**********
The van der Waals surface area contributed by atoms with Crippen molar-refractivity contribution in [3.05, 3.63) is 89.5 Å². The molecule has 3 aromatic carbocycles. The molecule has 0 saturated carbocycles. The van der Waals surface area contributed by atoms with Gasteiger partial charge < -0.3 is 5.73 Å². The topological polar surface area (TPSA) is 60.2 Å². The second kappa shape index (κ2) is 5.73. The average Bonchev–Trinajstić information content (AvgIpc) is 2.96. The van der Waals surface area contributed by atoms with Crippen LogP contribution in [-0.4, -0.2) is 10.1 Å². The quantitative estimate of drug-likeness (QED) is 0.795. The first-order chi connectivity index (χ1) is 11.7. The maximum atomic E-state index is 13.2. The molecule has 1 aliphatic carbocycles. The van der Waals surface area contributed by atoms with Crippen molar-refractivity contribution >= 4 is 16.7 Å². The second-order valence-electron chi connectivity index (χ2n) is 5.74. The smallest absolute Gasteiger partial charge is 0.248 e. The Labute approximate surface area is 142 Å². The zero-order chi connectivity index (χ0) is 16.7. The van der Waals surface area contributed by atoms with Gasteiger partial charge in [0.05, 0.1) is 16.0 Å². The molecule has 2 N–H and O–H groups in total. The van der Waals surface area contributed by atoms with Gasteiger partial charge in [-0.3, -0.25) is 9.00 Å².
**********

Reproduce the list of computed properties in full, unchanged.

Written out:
The van der Waals surface area contributed by atoms with Crippen molar-refractivity contribution in [3.05, 3.63) is 89.5 Å². The molecule has 3 aromatic carbocycles. The molecule has 0 saturated carbocycles. The van der Waals surface area contributed by atoms with Gasteiger partial charge < -0.3 is 5.73 Å². The topological polar surface area (TPSA) is 60.2 Å². The second kappa shape index (κ2) is 5.73. The average Bonchev–Trinajstić information content (AvgIpc) is 2.96. The van der Waals surface area contributed by atoms with Crippen LogP contribution in [-0.4, -0.2) is 10.1 Å². The quantitative estimate of drug-likeness (QED) is 0.795. The first-order chi connectivity index (χ1) is 11.7. The maximum atomic E-state index is 13.2. The molecule has 1 aliphatic carbocycles. The van der Waals surface area contributed by atoms with Crippen molar-refractivity contribution >= 4 is 16.7 Å². The second-order valence-electron chi connectivity index (χ2n) is 5.74. The smallest absolute Gasteiger partial charge is 0.248 e. The Labute approximate surface area is 142 Å². The zero-order chi connectivity index (χ0) is 16.7. The van der Waals surface area contributed by atoms with Gasteiger partial charge in [0.05, 0.1) is 16.0 Å². The molecule has 2 N–H and O–H groups in total. The van der Waals surface area contributed by atoms with Gasteiger partial charge in [-0.3, -0.25) is 9.00 Å².